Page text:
Why you need Wedding Insurance…

For better or worse, for richer or poorer, for nickels and dimes.

“We could go out of business before your big day.”

Wedding spending tumbled 32% during the recession, from an average of $28,730 per event in 2007 to $19,581 in 2009, according to market research firm The Wedding Report. After recovering somewhat, spending now seems to be flattening out — in 2012, the average wedding cost $25,656, an increase of just $25, or less than one-tenth of 1%, over 2011. And the continuing tough economy, experts say, has some vendors languishing in the red. Or worse. Toronto police last month charged a bridal shop owner with fraud for closing without notice earlier this year, taking brides’ dresses and deposits with her. Travelers, an insurance company, reports that of wedding insurance claims filed last year due to “vendor problems,” 21% involved caterers going out of business and an additional 11% were related to deejays going out of business or not showing up. “We do attribute that to the recession,” says Chantal Cyr, vice president of personal insurance at Travelers.

Also see: With wedding costs, location is everything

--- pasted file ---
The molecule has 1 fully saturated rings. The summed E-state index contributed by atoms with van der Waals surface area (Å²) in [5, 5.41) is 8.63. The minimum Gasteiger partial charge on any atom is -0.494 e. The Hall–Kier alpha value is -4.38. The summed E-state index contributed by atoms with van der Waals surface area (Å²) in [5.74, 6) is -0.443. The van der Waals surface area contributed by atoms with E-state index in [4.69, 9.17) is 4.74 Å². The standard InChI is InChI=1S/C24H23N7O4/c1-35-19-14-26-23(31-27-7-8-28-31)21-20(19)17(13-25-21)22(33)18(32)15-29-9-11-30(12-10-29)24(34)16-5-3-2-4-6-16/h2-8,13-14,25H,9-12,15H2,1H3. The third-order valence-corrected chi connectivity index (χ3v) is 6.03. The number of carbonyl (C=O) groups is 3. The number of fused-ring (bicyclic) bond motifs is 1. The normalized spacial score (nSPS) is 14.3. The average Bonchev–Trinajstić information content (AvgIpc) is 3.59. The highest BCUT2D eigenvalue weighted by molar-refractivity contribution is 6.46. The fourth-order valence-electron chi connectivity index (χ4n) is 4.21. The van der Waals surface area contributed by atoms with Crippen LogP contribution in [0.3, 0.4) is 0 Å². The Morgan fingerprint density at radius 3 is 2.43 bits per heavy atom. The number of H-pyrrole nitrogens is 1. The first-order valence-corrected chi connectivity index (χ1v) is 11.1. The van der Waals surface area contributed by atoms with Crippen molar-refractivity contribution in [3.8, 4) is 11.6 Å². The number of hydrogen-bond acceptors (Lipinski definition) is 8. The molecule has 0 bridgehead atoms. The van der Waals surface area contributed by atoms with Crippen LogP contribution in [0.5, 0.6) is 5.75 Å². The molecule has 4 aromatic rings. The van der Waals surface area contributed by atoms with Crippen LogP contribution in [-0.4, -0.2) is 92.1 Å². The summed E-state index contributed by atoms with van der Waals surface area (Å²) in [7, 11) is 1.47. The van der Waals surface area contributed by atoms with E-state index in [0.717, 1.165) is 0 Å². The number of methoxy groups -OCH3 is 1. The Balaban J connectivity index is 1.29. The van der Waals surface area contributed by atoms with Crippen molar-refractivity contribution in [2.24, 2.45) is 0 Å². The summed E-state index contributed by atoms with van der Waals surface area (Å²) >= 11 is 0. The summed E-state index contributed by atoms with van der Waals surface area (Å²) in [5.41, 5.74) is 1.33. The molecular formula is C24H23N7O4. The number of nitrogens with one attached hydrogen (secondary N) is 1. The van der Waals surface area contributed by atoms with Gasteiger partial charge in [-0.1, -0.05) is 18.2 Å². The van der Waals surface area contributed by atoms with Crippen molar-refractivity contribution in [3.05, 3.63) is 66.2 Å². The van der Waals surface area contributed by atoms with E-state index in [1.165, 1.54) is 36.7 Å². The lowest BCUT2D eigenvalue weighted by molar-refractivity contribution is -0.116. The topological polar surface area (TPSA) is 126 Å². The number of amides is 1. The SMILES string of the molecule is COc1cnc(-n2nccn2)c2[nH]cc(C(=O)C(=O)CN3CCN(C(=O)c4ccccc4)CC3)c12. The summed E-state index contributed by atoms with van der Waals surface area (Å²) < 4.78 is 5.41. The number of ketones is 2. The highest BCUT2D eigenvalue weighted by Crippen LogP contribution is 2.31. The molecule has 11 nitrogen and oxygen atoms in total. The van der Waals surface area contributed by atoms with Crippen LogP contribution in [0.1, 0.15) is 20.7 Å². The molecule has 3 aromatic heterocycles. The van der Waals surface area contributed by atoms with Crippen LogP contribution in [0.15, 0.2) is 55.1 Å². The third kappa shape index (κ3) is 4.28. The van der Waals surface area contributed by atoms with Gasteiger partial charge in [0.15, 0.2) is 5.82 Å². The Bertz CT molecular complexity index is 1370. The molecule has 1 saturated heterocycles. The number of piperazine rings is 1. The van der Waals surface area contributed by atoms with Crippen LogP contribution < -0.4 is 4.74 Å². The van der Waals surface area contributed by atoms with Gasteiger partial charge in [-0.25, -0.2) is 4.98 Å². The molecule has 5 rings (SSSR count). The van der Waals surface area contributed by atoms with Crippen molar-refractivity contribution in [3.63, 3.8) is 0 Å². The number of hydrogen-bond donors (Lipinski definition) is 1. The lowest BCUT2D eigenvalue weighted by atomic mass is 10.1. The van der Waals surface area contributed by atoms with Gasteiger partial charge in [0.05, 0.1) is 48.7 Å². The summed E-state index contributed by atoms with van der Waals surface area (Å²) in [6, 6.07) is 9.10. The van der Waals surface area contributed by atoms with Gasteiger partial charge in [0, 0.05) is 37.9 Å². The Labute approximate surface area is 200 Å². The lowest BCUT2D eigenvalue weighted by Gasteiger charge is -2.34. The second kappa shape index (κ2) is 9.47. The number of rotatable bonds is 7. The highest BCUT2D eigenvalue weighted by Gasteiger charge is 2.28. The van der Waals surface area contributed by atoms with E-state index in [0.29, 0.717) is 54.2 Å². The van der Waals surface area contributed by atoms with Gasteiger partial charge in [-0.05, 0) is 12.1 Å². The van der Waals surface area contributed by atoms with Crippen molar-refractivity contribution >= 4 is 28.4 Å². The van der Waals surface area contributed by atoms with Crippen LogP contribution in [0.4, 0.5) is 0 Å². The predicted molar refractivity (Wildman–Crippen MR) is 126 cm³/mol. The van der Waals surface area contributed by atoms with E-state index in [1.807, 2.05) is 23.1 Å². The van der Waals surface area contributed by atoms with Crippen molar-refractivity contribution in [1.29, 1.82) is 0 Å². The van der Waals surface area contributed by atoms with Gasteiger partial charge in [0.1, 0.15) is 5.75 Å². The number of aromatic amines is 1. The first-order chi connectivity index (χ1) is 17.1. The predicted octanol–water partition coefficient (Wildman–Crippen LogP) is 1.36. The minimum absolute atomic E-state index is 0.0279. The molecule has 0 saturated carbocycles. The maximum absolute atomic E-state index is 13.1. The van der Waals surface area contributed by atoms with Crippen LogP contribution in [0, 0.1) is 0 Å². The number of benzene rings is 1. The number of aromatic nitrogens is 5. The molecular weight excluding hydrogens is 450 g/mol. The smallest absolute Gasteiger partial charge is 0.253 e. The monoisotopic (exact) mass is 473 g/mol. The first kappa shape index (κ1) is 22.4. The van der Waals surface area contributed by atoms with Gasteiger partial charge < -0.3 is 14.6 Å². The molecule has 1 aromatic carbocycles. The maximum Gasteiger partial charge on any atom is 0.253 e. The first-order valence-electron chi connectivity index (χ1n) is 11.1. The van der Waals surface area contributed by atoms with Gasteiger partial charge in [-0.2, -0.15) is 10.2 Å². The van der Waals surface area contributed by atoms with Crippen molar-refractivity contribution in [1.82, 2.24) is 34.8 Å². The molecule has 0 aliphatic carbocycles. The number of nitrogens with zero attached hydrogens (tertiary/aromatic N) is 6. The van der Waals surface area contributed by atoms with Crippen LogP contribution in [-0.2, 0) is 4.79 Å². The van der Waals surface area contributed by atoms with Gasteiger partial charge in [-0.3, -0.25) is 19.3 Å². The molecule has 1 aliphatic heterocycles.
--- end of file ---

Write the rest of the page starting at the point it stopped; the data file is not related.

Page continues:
Businesses aren’t apt to announce they’re having financial trouble, so it’s on couples to protect themselves, says Anja Winnika, site director for TheKnot.com. When possible, she says, put deposits on a credit card: The Fair Credit Billing Act offers some recourse for a refund if services or items paid for aren’t delivered. (Just pay off the bill in full to avoid interest charges.) “Smaller vendors may charge a credit-card processing fee,” she says. “But I think it’s worth it for peace of mind.” A wedding insurance policy can also be beneficial, Winnika says. Depending on the coverage and when the problem crops up, an out-of-business vendor might be replaced, your money refunded or the wedding party reconvened for replacement photos.

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